The world is about to lose the last of its three northern white rhino if nothing is done to save them from extinction.
While, the three are kept in a highly secured part of the 90,000-acre Ol Pejeta Conservancy in Laikipia County, Kenya, it is unfortunate that they cannot reproduce naturally despite the favorable environment.
The only option now is to take advantage of science and technology and hope that the breed is conserved.
According to Ol Pejeta, owned by Flora and Fauna International, “Unless a technique for rhino IVF or stem cell technology can be funded, developed, tested and implemented, the Northern White rhino will become extinct.”
Efforts to encourage natural fertilization have failed
In 2009, four rhinos were moved from Dvůr Králové Zoo in the Czech Republic in hope that more natural conditions would encourage mating. Unfortunately, one male Northern White rhino died on Ol Pejeta. Many fruitless years passed, and the management at the conservancy decided to explore alternatives.
In 2014, they introduced a male Southern White rhino to the two female Northern Whites. It was hoped that even though the offspring would be hybrid, it would conserve some of the northern white genes. This was, however, unsuccessful. Tests later revealed that neither of the females is capable of natural reproduction.
The rhinos’ failure to reproduce naturally resulted in an international scientific symposium in Austria, where it was resolved that research should be conducted and the findings tabled at a follow-up meeting early next year.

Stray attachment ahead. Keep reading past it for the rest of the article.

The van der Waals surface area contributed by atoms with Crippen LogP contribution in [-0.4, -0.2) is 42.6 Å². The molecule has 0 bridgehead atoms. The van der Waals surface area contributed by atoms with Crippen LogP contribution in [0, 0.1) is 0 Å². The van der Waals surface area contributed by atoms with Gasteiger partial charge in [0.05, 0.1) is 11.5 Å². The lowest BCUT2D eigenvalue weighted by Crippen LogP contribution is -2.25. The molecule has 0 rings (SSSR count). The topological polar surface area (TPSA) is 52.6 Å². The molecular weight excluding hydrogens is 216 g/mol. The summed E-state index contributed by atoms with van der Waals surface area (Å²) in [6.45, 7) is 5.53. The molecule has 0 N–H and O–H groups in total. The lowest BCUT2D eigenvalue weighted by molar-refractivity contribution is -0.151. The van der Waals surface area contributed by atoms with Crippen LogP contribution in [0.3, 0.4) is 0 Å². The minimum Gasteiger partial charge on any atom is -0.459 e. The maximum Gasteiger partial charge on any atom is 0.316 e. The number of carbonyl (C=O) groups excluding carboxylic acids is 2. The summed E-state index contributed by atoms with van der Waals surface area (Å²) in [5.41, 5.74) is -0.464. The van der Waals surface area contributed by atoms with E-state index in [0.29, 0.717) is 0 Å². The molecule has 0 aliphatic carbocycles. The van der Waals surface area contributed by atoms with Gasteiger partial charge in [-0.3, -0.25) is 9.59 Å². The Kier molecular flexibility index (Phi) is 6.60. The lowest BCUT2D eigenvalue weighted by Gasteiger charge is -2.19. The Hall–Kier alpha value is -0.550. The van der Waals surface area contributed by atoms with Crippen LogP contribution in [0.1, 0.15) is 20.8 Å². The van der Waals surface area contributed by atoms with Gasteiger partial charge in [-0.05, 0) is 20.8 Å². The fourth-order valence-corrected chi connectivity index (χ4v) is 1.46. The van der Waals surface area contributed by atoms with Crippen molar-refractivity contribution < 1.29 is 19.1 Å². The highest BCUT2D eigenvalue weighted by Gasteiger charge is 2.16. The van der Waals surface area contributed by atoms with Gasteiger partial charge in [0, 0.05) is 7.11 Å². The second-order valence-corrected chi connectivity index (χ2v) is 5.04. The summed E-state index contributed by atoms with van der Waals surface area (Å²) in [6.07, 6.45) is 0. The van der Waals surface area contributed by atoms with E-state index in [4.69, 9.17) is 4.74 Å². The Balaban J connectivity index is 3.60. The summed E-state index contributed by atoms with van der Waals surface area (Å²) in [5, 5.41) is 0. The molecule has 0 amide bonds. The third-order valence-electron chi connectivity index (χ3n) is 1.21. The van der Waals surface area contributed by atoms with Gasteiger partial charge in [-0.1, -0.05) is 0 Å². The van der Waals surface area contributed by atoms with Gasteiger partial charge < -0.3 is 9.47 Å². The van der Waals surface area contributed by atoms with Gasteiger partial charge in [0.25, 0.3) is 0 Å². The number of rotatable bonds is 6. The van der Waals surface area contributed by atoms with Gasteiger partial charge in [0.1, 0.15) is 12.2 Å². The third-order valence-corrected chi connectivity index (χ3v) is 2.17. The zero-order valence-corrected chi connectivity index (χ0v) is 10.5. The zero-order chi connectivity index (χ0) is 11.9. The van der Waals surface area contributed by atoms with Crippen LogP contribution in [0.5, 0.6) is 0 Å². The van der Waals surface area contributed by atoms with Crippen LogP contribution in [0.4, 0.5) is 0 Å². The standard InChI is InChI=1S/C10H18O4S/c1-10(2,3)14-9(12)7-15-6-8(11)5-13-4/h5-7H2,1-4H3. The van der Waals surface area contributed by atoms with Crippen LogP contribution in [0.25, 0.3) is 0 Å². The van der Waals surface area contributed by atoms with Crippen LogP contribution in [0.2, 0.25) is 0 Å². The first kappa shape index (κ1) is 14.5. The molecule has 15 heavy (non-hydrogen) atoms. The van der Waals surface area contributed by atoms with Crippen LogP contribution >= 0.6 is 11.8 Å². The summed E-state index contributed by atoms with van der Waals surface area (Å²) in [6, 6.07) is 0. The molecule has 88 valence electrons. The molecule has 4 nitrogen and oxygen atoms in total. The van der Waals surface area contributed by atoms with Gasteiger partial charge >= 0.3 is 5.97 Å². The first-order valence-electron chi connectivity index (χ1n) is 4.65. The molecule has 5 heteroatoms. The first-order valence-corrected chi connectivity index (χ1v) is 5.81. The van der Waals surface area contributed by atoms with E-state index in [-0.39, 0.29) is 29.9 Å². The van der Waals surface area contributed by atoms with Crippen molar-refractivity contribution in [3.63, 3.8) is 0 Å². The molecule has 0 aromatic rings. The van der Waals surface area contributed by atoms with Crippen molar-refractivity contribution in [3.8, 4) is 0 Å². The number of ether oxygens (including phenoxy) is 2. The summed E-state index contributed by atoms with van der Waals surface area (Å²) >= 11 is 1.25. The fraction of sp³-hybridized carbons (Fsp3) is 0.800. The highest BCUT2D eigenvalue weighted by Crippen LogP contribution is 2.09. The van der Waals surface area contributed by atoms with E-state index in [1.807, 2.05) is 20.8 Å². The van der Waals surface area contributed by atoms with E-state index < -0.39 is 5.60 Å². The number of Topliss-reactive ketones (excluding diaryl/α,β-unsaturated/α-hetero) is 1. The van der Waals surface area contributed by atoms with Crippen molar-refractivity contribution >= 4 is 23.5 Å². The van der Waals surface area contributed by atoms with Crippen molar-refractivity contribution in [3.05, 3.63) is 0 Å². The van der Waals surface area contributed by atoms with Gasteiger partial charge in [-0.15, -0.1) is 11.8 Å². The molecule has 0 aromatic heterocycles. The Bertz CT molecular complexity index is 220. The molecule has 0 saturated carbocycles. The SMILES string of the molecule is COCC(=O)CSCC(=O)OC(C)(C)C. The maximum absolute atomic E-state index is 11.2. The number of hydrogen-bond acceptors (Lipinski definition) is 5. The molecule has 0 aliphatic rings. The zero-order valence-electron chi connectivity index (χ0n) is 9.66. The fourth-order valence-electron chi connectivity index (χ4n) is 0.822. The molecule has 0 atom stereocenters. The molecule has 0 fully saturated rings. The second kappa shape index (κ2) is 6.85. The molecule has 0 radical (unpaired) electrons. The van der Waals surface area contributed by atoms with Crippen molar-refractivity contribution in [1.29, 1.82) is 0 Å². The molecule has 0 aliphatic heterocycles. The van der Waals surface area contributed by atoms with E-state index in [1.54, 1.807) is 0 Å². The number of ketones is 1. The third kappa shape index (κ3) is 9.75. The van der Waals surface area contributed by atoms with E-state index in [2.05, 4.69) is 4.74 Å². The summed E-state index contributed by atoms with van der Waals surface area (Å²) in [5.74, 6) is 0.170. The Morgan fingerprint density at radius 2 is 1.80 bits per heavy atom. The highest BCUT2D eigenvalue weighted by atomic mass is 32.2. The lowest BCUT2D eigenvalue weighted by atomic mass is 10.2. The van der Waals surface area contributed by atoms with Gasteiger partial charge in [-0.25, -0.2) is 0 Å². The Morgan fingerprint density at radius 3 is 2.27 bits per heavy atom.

To save the species from extinction, the international symposium agreed that in vitro fertilization (IVF) would be the last possible solution. The last of the male mammals has low sperm count and weak hind legs, meaning it is in no position to mate.
According to some visiting Czech veterinary officers, in this case, only IVF could save the mammals.
“Artificial reproduction via in vitro fertilization techniques and stem cell technology, though costly and complicated procedures never attempted on rhinos before, is the only hope,” they said.
To make the project a success, a Japanese stem cell scientist Katsuhiko Hayashi said the plan would see natural gametes extracted from the skin of the three rhinos fertilized via IVF and introduced into surrogate mothers (Southern White rhino) for possible siring of fertile female Northern White rhino. If it works, it will be world’s first.
Dr Hayashi is famed for successful propagation of mice out of simple skin cells that were later born and grew into fertile mice that could naturally reproduce.
“The process will require the latest findings in stem cell research to be adjusted and applied to rhinos and will be the first use of the technology in wildlife conservation,” Ol Pejeta said in a statement.
Already, Ol Pejeta Chief Operating Officer Robert Breare and Dvur Kralove Zoo Director for International Projects Jan Stejskal have registered a funds appeal on GoFundMe, which has so far raised $22,522 from 440 people.
The looming extinction is a desperate moment for scientists who seek to save the Northern White rhino using science and technology. If the method works, it could provide a solution to propagate many other animals that are also facing extinction.
Image credit: Sun Ruibo/Xinhua Press/Corbis